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Acadeic Structure and Issues- Senior Thesis

At Reed, two models exist for choosing a thesis topic, with one or the other model dominant depending on the nature of the discipline and the philosophy of the department. In one model, typical in the Chemistry and Biology, theses tend to be picked from among the interests and ongoing research of faculty. In the second model, dominant in the Physics Department, students are encouraged to pick topics based on their own interests. "It’s worth noting that the students who have been nominated for the Apker Awards typically did theses of their own devising," points out Mary James.


"In this Department, experimentalists who have ongoing work are more likely to draw students into an aspect of their work than theorists, who are more likely in practice to involve themselves in the work of their students than the reverse," says Nicholas Wheeler.

Thesis proposals are reviewed by the entire physics faculty and assigned to a professor, a process that is also different from most departments at Reed. Most but not all students are assigned the advisor of their choice, but this method does ensure a fair distribution of labor and talent among the faculty.

The department supplies office/lab space and underwrites the cost of essential equipment and materials.

"It is not as physical exploration but as a journey in self-exploration that the thesis derives its central importance in our curriculum," says Nicholas Wheeler. "Students with poor grades often distinguish themselves with their theses, and often theses result in publication." He citesChristopher Barnes, ‘92, an avid fly fisherman, who wrote a thesis on the dynamics of a cast fly line, for which he received the Apker Award, which the American Physical Society awards annually for best undergraduate research in the country.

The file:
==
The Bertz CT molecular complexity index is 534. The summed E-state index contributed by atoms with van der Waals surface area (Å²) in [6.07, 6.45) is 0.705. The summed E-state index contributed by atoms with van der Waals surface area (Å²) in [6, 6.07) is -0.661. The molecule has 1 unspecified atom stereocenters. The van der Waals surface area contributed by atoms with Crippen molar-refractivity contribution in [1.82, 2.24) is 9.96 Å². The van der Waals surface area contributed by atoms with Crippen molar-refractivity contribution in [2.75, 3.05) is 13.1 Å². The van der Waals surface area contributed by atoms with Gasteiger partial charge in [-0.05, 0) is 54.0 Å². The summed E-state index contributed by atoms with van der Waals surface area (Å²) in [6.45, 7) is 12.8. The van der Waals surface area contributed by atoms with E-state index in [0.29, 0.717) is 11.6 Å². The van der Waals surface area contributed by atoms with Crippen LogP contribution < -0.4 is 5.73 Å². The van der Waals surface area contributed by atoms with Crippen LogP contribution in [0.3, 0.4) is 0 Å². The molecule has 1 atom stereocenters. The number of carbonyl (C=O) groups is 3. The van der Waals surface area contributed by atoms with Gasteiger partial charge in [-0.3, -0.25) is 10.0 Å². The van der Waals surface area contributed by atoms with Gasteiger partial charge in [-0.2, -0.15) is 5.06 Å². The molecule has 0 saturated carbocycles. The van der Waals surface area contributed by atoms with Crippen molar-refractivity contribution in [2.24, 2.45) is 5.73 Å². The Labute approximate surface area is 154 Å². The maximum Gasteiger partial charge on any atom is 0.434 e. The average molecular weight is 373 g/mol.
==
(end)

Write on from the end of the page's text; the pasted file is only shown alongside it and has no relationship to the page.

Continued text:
"It’s interesting that of those students who come here intending to skip the thesis and avail themselves of the 3/2 engineering program, half end up staying to do a thesis," says Robert Reynolds. "They don’t want to miss the opportunity. It’s something they can get their teeth into. It gives them a sense of ownership, and a definite product."

"Thesis students learn a lot about just how science works, its infrastructure, and the personal attitudes necessary," adds Johnny Powell. "Students particularly learn from their relationship to their theses advisors, and they learn what kind of people they work with most successfully."

"The thesis experience defines Reed," says John Essick. "Many students come explicitly for that reason. It gives them the attitude that they have to learn what’s out there in the field, and gets them thinking that they can do something themselves."

"Also," he adds, "it forces the faculty to stay current. Some professors at liberal arts colleges without theses have been out to pasture for 20 years, but we can’t afford to be here."

Mary James puts it a little differently. "If your goal is to help students get the best scores on their Graduate Record Exams and into graduate schools, we should abolish the thesis, and let students take more courses," she says. "In general, they’re not doing publishable-level research anyway. You could argue that the more courses students can take sooner, the quicker they get to do real research."

However James sees other kinds of value in the experience. "For the first time, students become aware of the importance of asking the right question and of the need to circumscribe it well. This year, I had a talented student who started with a poor problem and had to switch mid-stream. You could say it was a disaster, or you could say it was fruitful. I think the latter. And," points out James, "if students were only plugging into ongoing research by faculty, they wouldn’t have the opportunity to experience that. "It’s also a coming-of-age ritual," James adds, "and it gives students a goal and a common bond. But is it crucial? I don’t know. For the weaker students, probably not."

David Griffiths admits that when he first arrived at Reed, he was skeptical about the value of a compulsory undergraduate thesis. "I’m sold now," he says. "True, it’s not great for all students, but the surprises–in both directions–are very interesting. I’ve had good students who had trouble thinking on their own, and, more commonly, less good students who flower when working on their own project." "Sometimes we agonize about their choice of a topic," Griffiths continues. "We prefer it if they think it up on their own. If they are desperate, we may feed them some ideas, and, in general, those theses have worked ‘better,’ though the students are less committed to them. But figuring out the topic is really a key part of the learning process."